I'm wondering if anyone has experience with the structural stability
of brass after it's been machined? example: If I formed a cylinder out
of solid brass round stock on the lathe, and milled and opening in one
side, similar to a clarinet or saxophone mouthpiece -would the part
warp or move over time? Is it necessary to apply heat to the part, ie
stress relief to lock it into its machined form?
My concern is that the force of the tool bit would twist the bar stock
in the lathe and then after the part is made it would slowly find its
way back and warp. Also the wall of the cylinder would be thin and
large amounts of force and heat would be applied to remove the stock
in order to form the part.
Any help would be appreciated, Thanks
You have it wrong. The distortion one experiences when altering bar stocks
of all kinds has little, if anything, to do with tool pressure. Materials
that have been worked, especially when cold, contain considerable stress
from the cold flowing of the alloy. When you machine on them, you tend to
relieve the inherent stresses. Generally, if you machine on both sides
equally, such as a round piece in a lathe, the stresses tend to be relieved
somewhat equally as well, so you don't experience much movement. However,
when you alter materials unequally, you can expect considerable movement.
Those of us that have worked in the trade know to always rough pieces before
finishing. That means you go over the *entire* part, removing the bulk of
the unwanted material, but leaving an amount for finish cuts. A rule of
thumb is to leave 1/16", but you can alter that depending on the particular
circumstances. The less you leave, the more likely you are to have finished
parts that do not distort, but you also risk having parts that don't clean
up when it's time to take finish cuts. That way you generally remove the
vast majority of the pent up stress with the roughing cuts, and the finish
cuts then return the finished part to being relatively straight, flat, etc.,
by removing the now altered (from stress relief) surfaces. Does this make
sense? If not, lets talk about it some more.
Don't heat your brass parts unless you want them soft. Brass is sold in
various states of hardness, all created by cold working, (work hardening).
It's a desirable property, depending on how the material will be applied.
All you have to do to lose the work hardness is get the part red and quench
it. Dead soft.
You should be able to successfully turn and bore a thin cylinder of brass
very easily without losing physical size and configuration unless it's not a
free machining stock. Some brass/bronze materials are tough to machine. I
strongly suggest you do it in progressive steps if it will have a wall that
is very thin-----say down around .030". Rough it inside and out, then take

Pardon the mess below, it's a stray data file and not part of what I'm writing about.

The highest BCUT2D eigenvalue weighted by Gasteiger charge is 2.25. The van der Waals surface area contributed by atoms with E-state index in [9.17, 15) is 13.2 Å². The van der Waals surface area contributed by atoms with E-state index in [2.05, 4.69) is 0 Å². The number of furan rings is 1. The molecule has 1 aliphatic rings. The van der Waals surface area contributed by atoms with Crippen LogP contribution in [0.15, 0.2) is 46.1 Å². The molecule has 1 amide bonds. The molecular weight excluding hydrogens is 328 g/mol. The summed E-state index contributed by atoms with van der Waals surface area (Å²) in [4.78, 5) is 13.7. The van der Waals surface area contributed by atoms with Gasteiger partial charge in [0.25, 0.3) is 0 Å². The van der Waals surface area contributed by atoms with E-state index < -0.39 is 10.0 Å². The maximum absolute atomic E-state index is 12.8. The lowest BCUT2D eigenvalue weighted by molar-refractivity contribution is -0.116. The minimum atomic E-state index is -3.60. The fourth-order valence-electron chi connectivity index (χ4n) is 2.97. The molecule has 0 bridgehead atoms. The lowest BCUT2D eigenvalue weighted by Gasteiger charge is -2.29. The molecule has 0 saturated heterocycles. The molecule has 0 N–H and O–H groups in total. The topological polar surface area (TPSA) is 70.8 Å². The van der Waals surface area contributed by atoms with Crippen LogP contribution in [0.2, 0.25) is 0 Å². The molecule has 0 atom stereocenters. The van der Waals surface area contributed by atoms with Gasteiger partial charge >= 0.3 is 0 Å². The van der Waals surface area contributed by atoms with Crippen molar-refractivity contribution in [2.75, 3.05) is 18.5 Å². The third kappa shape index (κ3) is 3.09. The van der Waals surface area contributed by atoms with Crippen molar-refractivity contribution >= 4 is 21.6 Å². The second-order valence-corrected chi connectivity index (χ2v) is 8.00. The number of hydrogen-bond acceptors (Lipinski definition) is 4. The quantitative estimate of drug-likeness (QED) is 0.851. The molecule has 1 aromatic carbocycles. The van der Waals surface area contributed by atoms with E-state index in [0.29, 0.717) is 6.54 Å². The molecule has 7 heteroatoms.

equal passes, maybe .010" off the diameters, alternately, on the bore and
OD until you achieve the desired size. You may have to slow down the
spindle to prevent chatter as it gets thinner and thinner, or run your
finger on the outside, which will also dampen the chatter. If the wall is
*very* thin, it may require a perfectly sharp tool, too, so be sure to hone
your tool to a keen edge. Too much positive rake can be a bad thing,
depending on the alloy. It will permit finer finish cuts, but tends to hog
badly. Let us know how it turns out.
Especially in brass. Don't use *any* positive rake with brass unless you
know exactly what you're doing. It's OK for you, Harold, but it's not
something I'd want to see a beginner try to do.
Chuckle! It's not always good for me, either. For finish cuts it is
usually OK, for the depth of cut and fine feed generally don't permit
hogging. Roughing, it can be (usually is) instant death. I should have
been more explicit in my comments. Because turning very thin cross
section bushings sort of changes the rules, I still suggest a small amount
of positive rake, especially for the thin cross section. It reduces cutting
pressure considerably and assures a good outcome, unless the lathe being
used is a toy. I would normally not recommend any positive rake for brass.
One job I did for Litton Guidance Systems, many years ago, involved turning
a 1/32" diameter pin 7/8" long on a 5/8" diameter piece of leaded brass, a
part of a tool I was building for them. I had to turn a half dozen of the
pieces, which were probes of sorts. Piece of cake. Care to venture a
guess how it was done? How would you approach it?
LOL. That's an easy one. Just take the entire cut at one whack.
Start out with the 0.625 bar and turn the final diameter in one
cut. The brass will cut fine, and if the machine is at all rigid
a cut like that in brass is no trouble at all. I've seen the
same trick used in turning cryogenic parts in OFHC copper.
I doubt that would have worked in this instance because the remaining piece
is too fragile. It would have been destroyed by the chips coming off, if not
by other means. . Keep in mind it was only .031" diameter when finished.
It was done differently.